Vala Zupko took the stage at our May 26th Thursday Gathering. She delivered a very personal testimony about her years of abuse throughout her childhood, some of the traumatic events she experienced, her battles with mental illness, and how art has been her personal refuge for it all. After seeing what art has done and continues to do for her mental health, Vala’s plans are to get her Master’s in Fine Arts so that she can teach others about the beauty of art and help people develop an appreciation for it.
“I’m healthy and I’m balanced and it’s all because of art,” Vala said during her talk.
In continuation of the theme of mental health, Cliff Jones and Alex Koupal shared a dialog on the topic. Cliff, founder of The Clarity Channel, told his personal story of his feelings of failure and guilt in his journey to become a successful entrepreneur, and his turn to drugs and alcohol in order to cope with these feelings. After witnessing his son go down this same path of self-destruction, Cliff founded The Clarity Channel to give people room to talk about their struggles, and to share his own. He has created a Facebook group for The Clarity Channel and even has a Youtube channel to help promote it for those who need the services. As of now the Youtube channel has 234 subscribers and the Facebook group has a total of 161 members.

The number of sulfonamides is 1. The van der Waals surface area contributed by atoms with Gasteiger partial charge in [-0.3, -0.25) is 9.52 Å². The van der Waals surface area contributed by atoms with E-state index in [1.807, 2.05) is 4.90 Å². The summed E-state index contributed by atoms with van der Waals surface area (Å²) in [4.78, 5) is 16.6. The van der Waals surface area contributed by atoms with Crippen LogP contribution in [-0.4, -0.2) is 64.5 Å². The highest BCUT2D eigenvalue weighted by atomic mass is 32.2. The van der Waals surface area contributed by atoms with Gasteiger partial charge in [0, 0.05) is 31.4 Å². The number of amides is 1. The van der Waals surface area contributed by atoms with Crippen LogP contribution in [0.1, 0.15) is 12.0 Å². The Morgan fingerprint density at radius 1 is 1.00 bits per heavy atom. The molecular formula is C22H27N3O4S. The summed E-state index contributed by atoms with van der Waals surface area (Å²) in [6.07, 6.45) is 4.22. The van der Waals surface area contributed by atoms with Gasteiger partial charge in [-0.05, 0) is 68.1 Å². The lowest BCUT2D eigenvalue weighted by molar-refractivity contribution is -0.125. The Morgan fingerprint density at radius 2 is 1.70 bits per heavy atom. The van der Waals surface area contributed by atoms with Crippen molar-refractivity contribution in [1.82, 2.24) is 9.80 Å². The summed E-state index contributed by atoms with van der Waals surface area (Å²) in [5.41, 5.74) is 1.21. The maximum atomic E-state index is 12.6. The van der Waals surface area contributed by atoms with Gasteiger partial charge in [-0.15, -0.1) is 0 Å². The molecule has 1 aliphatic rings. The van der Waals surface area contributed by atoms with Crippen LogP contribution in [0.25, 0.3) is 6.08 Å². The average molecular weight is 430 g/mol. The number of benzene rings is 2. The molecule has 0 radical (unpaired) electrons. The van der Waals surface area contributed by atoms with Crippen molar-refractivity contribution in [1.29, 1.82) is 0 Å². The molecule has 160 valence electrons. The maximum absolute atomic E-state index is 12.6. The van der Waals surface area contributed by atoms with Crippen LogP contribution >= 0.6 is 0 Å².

“I started The Clarity Channel, and it’s not business, it’s advocacy. And I started it so that I could talk about my experience like we do in rooms of recovery.”
While these topics were difficult for some of our speakers, they were also able and willing to speak candidly about their trials and tribulations, and are now trying to help others who may be on the same path as they were years ago.
Lastly, Dr. Ignazio Piras, Research Assistant Professor at TGen’s Neurogenomics Division and the lead author for their study, shared with us his team’s recent discoveries into genetics and suicide. Dr.Piras and his team found that there were “reduced expressions” in different genes, according to samples taken from those who died by suicide. Dr. Piras hopes that these findings will help experts develop “predictive models” of suicide risk for those who suffer from mood disorders.